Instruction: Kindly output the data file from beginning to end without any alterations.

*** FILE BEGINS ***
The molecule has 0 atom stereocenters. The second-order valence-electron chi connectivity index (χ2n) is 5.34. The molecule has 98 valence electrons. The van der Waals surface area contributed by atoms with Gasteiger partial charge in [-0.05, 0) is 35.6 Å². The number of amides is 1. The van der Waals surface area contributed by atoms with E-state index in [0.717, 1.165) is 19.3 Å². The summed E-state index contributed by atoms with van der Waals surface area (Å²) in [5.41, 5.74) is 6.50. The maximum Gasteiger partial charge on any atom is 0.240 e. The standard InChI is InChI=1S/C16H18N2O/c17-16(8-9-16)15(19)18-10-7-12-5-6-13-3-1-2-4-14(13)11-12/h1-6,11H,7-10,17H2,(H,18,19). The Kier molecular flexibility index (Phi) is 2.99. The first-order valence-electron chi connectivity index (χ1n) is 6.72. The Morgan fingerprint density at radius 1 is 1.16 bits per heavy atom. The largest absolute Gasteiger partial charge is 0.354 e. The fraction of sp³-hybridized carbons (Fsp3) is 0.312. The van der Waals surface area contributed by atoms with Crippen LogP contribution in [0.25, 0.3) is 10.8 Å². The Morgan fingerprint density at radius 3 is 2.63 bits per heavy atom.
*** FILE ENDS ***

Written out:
The molecule has 0 atom stereocenters. The second-order valence-electron chi connectivity index (χ2n) is 5.34. The molecule has 98 valence electrons. The van der Waals surface area contributed by atoms with Gasteiger partial charge in [-0.05, 0) is 35.6 Å². The number of amides is 1. The van der Waals surface area contributed by atoms with E-state index in [0.717, 1.165) is 19.3 Å². The summed E-state index contributed by atoms with van der Waals surface area (Å²) in [5.41, 5.74) is 6.50. The maximum Gasteiger partial charge on any atom is 0.240 e. The standard InChI is InChI=1S/C16H18N2O/c17-16(8-9-16)15(19)18-10-7-12-5-6-13-3-1-2-4-14(13)11-12/h1-6,11H,7-10,17H2,(H,18,19). The Kier molecular flexibility index (Phi) is 2.99. The first-order valence-electron chi connectivity index (χ1n) is 6.72. The Morgan fingerprint density at radius 1 is 1.16 bits per heavy atom. The largest absolute Gasteiger partial charge is 0.354 e. The fraction of sp³-hybridized carbons (Fsp3) is 0.312. The van der Waals surface area contributed by atoms with Crippen LogP contribution in [0.25, 0.3) is 10.8 Å². The Morgan fingerprint density at radius 3 is 2.63 bits per heavy atom.